HUGHLINGS JACKSON, in whose memory we are gathered this evening, had little to say about pain, but he was profoundly interested in what he termed impressions at the higher cortical level. He had this to say about the spinal cord:1
But such facts as that the cord has certain sized and certain shaped columns of white matter and certain shaped areas of grey matter are facts of morphology. So, too, are facts as to the course of fibres and arrangements of cells disclosed by microscopical examination. The latter is not minute anatomy, but minute morphology; and however minute it becomes it does not turn into physiology. It is only when the shapes of cells and course of fibres, etc. are shown to be subservient to the reception or conduction of particular impressions... that morphology ceases or rises into anatomy.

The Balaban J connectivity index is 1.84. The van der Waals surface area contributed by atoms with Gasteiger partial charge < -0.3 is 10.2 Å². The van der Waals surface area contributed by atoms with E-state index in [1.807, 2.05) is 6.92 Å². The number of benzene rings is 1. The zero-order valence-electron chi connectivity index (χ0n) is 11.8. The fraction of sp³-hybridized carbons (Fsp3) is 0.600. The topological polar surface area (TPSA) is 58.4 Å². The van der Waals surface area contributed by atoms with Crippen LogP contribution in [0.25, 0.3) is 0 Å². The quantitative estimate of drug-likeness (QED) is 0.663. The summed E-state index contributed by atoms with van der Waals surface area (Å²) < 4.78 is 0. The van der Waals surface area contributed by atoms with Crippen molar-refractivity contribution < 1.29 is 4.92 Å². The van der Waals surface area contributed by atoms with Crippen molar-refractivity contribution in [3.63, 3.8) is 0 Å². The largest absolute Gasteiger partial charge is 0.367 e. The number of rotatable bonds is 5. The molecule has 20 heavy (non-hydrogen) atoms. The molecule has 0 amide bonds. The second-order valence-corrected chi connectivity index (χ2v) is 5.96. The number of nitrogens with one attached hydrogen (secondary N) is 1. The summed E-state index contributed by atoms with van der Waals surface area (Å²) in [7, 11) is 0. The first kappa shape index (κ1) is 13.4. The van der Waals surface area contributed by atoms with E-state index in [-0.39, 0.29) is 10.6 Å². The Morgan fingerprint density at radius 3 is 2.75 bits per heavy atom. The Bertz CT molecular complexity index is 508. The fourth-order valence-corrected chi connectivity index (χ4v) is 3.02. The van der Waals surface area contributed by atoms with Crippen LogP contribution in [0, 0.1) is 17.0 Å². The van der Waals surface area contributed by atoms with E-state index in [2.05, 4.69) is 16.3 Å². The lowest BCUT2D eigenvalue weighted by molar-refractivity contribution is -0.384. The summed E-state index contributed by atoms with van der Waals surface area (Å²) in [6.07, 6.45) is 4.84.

Here he has suggested just what we have been attempting
WHITE JC. CONDUCTION OF PAIN IN MAN: Observations on Its Afferent Pathways Within the Spinal Cord and Viscera Nerves. AMA Arch NeurPsych. 1954;71(1):1–23. doi:10.1001/archneurpsyc.1954.02320370003001
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